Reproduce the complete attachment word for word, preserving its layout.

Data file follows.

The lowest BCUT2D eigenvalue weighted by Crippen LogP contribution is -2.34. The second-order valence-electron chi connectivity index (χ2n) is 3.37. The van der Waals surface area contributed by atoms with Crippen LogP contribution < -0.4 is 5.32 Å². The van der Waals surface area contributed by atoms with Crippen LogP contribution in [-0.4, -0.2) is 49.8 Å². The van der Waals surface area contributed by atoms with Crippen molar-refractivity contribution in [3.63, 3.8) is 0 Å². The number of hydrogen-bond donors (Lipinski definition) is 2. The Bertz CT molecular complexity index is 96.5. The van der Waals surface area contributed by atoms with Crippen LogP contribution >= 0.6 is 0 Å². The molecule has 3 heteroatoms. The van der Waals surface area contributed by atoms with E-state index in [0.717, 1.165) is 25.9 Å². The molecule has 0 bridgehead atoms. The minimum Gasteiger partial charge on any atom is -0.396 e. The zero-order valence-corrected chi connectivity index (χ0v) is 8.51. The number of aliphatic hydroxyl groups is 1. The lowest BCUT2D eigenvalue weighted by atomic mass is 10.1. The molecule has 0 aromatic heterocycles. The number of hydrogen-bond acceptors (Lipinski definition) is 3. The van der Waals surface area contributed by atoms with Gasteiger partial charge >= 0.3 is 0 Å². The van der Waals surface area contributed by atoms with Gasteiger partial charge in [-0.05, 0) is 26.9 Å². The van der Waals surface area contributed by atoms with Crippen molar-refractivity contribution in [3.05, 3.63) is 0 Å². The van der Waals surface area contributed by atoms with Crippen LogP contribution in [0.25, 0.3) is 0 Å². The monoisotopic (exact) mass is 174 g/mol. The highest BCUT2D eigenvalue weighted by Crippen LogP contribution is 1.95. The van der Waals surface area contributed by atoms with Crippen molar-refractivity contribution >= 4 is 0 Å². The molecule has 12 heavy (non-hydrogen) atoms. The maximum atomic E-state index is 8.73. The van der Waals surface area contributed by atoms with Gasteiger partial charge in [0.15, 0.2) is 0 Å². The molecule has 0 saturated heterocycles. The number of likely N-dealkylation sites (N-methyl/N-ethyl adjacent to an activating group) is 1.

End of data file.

The lowest BCUT2D eigenvalue weighted by Crippen LogP contribution is -2.34. The second-order valence-electron chi connectivity index (χ2n) is 3.37. The van der Waals surface area contributed by atoms with Crippen LogP contribution < -0.4 is 5.32 Å². The van der Waals surface area contributed by atoms with Crippen LogP contribution in [-0.4, -0.2) is 49.8 Å². The van der Waals surface area contributed by atoms with Crippen molar-refractivity contribution in [3.63, 3.8) is 0 Å². The number of hydrogen-bond donors (Lipinski definition) is 2. The Bertz CT molecular complexity index is 96.5. The van der Waals surface area contributed by atoms with Crippen LogP contribution >= 0.6 is 0 Å². The molecule has 3 heteroatoms. The van der Waals surface area contributed by atoms with E-state index in [0.717, 1.165) is 25.9 Å². The molecule has 0 bridgehead atoms. The minimum Gasteiger partial charge on any atom is -0.396 e. The zero-order valence-corrected chi connectivity index (χ0v) is 8.51. The number of aliphatic hydroxyl groups is 1. The lowest BCUT2D eigenvalue weighted by atomic mass is 10.1. The molecule has 0 aromatic heterocycles. The number of hydrogen-bond acceptors (Lipinski definition) is 3. The van der Waals surface area contributed by atoms with Gasteiger partial charge >= 0.3 is 0 Å². The van der Waals surface area contributed by atoms with Gasteiger partial charge in [-0.05, 0) is 26.9 Å². The van der Waals surface area contributed by atoms with Crippen molar-refractivity contribution in [3.05, 3.63) is 0 Å². The van der Waals surface area contributed by atoms with Crippen LogP contribution in [0.25, 0.3) is 0 Å². The monoisotopic (exact) mass is 174 g/mol. The highest BCUT2D eigenvalue weighted by Crippen LogP contribution is 1.95. The van der Waals surface area contributed by atoms with Crippen molar-refractivity contribution >= 4 is 0 Å². The molecule has 12 heavy (non-hydrogen) atoms. The maximum atomic E-state index is 8.73. The van der Waals surface area contributed by atoms with Gasteiger partial charge in [0.15, 0.2) is 0 Å². The molecule has 0 saturated heterocycles. The number of likely N-dealkylation sites (N-methyl/N-ethyl adjacent to an activating group) is 1.